I’m going to start with the sweetest part of Kyoto. Kind of like eating dessert first. Tucked away in a traditional machiya is my idea of heaven: Nama Chocolat Organic Tea House. I immediately knew we had found ‘our kind of place’ when at the entrance to the leafy, overgrown garden we spotted an Irish Setter asleep in the afternoon sun. We tiptoed over him and entered a living room. Sitting on the edge, next to the sliding doors overlooking the garden, we sank into our cushions and grew silent.
This is the home and work place of chef Nakanishi Hirofumi, his Canadian wife Sherry (an artist) and their son Sasha. And you can tell that their artisanal approach is a lifestyle—delicately balancing their natural surroundings, family life and visitors that take refuge here.
The speciality of the house are hand-made bitter chocolates in flavours like Okinawan Shochu, Kyoto matcha (green tea), and a sweeter variety seasoned with Austrian herb liqueur. Each a surprise for our palettes that melts into deliciousness.
We sat, we sipped our tea and we watched time pass just a little bit slower, until we were ready to return to the world.
Nakanishi’s own words read like poetry to me:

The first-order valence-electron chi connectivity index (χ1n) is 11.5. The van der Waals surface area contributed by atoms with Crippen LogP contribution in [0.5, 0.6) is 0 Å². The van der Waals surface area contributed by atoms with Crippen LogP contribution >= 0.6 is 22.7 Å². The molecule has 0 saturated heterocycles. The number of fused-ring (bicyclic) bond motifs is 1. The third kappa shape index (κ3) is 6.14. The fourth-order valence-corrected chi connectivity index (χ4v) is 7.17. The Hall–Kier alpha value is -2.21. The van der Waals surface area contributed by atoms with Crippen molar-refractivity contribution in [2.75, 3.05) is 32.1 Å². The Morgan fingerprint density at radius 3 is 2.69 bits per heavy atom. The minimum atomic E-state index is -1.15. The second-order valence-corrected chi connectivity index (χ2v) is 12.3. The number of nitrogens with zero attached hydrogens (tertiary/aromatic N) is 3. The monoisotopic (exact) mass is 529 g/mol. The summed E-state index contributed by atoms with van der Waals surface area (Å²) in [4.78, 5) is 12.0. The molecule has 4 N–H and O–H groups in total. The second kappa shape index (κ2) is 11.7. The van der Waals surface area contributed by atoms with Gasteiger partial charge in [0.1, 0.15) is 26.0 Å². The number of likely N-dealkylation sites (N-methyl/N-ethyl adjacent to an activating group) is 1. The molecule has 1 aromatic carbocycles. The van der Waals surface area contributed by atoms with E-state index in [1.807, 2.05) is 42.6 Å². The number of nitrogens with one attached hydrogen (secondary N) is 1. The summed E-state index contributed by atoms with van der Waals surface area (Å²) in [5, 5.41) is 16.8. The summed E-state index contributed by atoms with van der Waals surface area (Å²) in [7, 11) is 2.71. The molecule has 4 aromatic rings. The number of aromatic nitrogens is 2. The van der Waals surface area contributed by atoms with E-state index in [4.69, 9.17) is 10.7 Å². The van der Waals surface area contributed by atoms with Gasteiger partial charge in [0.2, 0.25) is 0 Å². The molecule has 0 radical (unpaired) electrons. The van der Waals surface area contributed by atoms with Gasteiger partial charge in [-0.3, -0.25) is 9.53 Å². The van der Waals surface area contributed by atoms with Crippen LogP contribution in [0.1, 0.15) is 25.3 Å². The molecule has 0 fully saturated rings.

“On a typical day, I wake at four in the morning with no alarm clock. I sit at a low table on the tatami, and with a long knife I begin cutting my chocolate into squares. I do it by eye, so in fact each piece differs slightly.”
“As we live and work in the same building, there really isn’t a line we can draw between being open and closed. Our house has sliding paper and wooden doors so when they are pushed aside or simply removed in the summer, the outside and inside meet.”
“…it was natural for me to create a European sweet. My teahouse has a traditional garden but the flowers bloom, the water in the pond flows, it is moving, and everything changes. To make Kyoto seeped in the past, stagnant, is to make a mockery of it.”
The quotes above are from an interview for Cocoaroma Magazine.